Study the region that became the United States, from the first European settlements through the Napoleonic wars. We will treat colonial America as a cluster of distinct socio-cultural regions: plantation Virginia, Caribbean Carolina, Puritan New England, commercial mid-Atlantic, and the Scots-Irish backcountry. These regions converged to sustain a successful war against the British, but almost fell apart again during the first decades of independence. We will pay special attention to the unexpected dynamics of the Revolutionary War and to the Constitution as establishing an arena of combat rather than a set of settled answers.

  • Course code: HIST-251
  • Semester: Fall
  • Department: History
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America From Republic to Empire

An examination of United States history after independence as the nation expanded, industrialized, and came to dominate the Western hemisphere. Special attention is given to the nation?s foundations, western expansion, and slavery; the Civil War and Reconstruction; the Progressive response to industrialization; and the United States? overseas expansion and participation in World War I.

  • Course code: HIST-252
  • Semester: spring
  • Department: History
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Recent America

An examination of United States history from the 1920s to the present, focusing on the ways in which recent history shapes contemporary American culture, politics, economics, and religion. Topics include the ?Roaring Twenties? and the Great Depression, WWII, Cold War America and Vietnam, the Civil Rights Movement and the Rights Revolution, conservative politics and religion, a post-industrial economy, and the role of the state at home and abroad. Special attention is given to changing configurations of race, religion, ethnicity, and gender in American social relations, and to the intersections of cultural history with political and economic history.

  • Course code: HIST-253
  • Semester: both
  • Department: History
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African American History

A survey of African-American history from West African societies to contemporary times. Highlights include the creation of a slave society in British North America, African-American intellectual traditions, the African-American church, and social and political movements for freedom.

  • Course code: HIST-255
  • Semester: both
  • Department: History
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US Military History

This course studies the military as an American institution from the colonial period through the ?War on Terror.? Though primary focus will be on the major wars fought by the United States, the course will also examine the various social, economic, and political factors influencing the development of the American military.

  • Course code: HIST-258
  • Semester: Fall, Spring
  • Department: History
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American Economic History

A study of American economic history from colonial times to the present, emphasizing the foundations of the American economy, the dynamics behind American economic expansion, the history of American business, the social costs and benefits of industrialization and modernization, the impact of various economic policies, and the nature of the economic changes of the 21st century.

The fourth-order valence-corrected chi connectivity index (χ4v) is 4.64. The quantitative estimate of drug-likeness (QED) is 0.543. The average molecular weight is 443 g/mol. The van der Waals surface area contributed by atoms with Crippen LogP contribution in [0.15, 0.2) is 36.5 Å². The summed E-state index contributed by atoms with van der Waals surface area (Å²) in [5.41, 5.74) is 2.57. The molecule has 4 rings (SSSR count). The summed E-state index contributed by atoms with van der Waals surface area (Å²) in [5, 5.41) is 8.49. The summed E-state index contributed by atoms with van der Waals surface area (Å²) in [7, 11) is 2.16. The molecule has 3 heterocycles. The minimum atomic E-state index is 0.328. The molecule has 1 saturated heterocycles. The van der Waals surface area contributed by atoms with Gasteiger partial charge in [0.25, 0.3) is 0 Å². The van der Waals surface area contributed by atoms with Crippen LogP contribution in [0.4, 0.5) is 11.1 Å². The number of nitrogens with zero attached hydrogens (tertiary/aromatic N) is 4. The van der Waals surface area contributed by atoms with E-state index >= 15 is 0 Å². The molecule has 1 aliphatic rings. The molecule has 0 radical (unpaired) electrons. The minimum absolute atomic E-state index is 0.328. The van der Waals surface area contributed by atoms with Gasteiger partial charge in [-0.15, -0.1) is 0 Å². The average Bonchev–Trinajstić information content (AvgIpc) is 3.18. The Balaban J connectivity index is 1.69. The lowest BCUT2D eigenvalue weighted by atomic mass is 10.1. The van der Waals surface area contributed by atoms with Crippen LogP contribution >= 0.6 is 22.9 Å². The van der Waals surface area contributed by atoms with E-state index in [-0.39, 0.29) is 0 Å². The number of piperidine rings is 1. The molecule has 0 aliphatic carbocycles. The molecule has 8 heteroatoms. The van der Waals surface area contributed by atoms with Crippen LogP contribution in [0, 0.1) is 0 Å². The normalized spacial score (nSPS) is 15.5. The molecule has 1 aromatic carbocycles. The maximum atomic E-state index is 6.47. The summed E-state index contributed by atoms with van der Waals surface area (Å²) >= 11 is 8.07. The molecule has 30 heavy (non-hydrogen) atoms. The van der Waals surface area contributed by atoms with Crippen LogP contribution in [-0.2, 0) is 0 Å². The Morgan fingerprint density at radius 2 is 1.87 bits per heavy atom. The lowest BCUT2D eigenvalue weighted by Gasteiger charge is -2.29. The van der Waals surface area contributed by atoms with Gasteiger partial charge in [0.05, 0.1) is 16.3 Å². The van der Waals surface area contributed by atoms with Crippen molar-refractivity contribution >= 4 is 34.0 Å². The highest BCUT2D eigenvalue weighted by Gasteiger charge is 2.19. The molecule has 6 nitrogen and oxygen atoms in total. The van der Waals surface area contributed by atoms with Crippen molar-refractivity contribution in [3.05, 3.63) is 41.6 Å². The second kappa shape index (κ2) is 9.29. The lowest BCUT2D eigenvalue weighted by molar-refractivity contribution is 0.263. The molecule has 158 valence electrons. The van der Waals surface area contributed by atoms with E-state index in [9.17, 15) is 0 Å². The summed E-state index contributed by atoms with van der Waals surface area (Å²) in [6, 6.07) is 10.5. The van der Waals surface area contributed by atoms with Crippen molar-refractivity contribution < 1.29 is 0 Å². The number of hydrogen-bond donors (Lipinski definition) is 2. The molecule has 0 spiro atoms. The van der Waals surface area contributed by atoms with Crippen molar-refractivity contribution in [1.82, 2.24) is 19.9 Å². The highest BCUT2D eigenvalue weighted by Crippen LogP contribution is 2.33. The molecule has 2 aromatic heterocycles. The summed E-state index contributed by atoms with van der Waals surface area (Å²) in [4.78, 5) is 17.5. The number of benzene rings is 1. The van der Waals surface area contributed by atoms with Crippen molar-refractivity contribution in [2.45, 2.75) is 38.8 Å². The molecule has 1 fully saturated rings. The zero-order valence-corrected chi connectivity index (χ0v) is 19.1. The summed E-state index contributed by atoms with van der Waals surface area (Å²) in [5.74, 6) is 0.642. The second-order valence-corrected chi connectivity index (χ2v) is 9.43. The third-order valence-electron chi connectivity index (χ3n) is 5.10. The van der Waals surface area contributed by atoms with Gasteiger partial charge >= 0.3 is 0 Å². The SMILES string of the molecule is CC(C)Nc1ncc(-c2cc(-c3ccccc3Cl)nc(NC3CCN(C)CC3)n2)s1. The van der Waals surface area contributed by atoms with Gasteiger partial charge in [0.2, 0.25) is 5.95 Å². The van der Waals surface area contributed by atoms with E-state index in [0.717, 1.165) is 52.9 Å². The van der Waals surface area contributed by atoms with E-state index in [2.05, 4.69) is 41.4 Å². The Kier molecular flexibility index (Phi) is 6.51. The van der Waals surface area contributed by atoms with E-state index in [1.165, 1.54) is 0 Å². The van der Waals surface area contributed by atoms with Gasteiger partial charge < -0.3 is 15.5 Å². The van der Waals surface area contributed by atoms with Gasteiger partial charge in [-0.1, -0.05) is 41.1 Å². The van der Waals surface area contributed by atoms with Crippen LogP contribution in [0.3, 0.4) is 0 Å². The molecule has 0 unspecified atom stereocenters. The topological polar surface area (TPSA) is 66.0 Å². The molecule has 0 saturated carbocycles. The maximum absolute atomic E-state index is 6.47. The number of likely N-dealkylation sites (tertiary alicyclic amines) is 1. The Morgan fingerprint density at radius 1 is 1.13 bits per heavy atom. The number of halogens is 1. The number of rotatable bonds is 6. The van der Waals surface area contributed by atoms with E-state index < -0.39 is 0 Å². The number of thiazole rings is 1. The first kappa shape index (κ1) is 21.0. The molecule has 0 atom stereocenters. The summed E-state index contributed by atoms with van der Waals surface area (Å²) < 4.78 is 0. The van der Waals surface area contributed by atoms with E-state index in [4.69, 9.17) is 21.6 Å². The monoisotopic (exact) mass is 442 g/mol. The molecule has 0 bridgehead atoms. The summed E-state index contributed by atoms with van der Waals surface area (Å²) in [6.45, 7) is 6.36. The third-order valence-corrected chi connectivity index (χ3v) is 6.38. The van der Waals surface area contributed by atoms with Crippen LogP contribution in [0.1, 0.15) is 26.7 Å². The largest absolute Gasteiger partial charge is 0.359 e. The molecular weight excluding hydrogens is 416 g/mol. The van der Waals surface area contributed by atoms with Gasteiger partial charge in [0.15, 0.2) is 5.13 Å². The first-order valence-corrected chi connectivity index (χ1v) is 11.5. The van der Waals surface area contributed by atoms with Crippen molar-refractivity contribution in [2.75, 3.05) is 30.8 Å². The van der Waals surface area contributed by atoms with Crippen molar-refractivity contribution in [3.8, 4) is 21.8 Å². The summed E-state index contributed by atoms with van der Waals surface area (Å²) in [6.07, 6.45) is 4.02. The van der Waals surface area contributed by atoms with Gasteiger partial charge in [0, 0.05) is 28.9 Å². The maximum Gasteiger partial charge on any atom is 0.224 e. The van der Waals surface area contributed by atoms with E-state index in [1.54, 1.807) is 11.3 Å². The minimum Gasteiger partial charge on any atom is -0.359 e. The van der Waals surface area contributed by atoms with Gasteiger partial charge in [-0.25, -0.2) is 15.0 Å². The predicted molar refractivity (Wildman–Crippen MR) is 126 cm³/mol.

• Course code: HIST-259
  • Department: History
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Ancient Mediterranean

A study of the political, social, cultural, and economic developments of the ancient Mediterranean world, chronologically from the late Bronze Age to the beginning of Late Antiquity. Special attention is given to the formation of the Greek polis, radical democracy in Athens, the effects of Alexander?s conquests, the Roman Republic, the transition to the Roman empire, and the rise and spread of Christianity, in the comparative context of concurrent developments in North Africa and the Near and Middle East.

  • Course code: HIST-261
  • Semester: spring
  • Department: History
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Early Medieval Worlds, 300-1000

In the wake of the Roman Empire, three distinct political cultures emerged from the disintegration of the Roman Empire: the Byzantine Empire, the Islamic commonwealth, and Christian West-ern Europe. This course will study the emergence of these areas, their interactions, and the manner in which they incorporated their Hellenistic legacy. Special attention is given to rise of Islam, the Christianization of Western Europe, the role of monasticism in East and West, and the way that all three civilizations integrated its Roman-Hellenistic heritage into its institutions and culture. This course will receive core credit in the Global and Historical core category.

  • Course code: HIST-262
  • Semester: both
  • Department: History
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Medieval & Renaissance Europe

A treatment of one of the most formative periods in the development of European culture and institutions, when strong monarchies emerged out of feudalism and a new religious vitality transformed Christian spirituality. These impulses are traced through the rise of schools and universities, the Crusades, and the role of the papacy as a unifying political force in Western Christendom, concluding with the late-medieval economic and demographic crisis and the break-up of the medieval worldview in Renaissance Italy.

  • Course code: HIST-263
  • Semester: Fall, Spring
  • Department: History
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Reformation & Revolution: Eur 1500-1800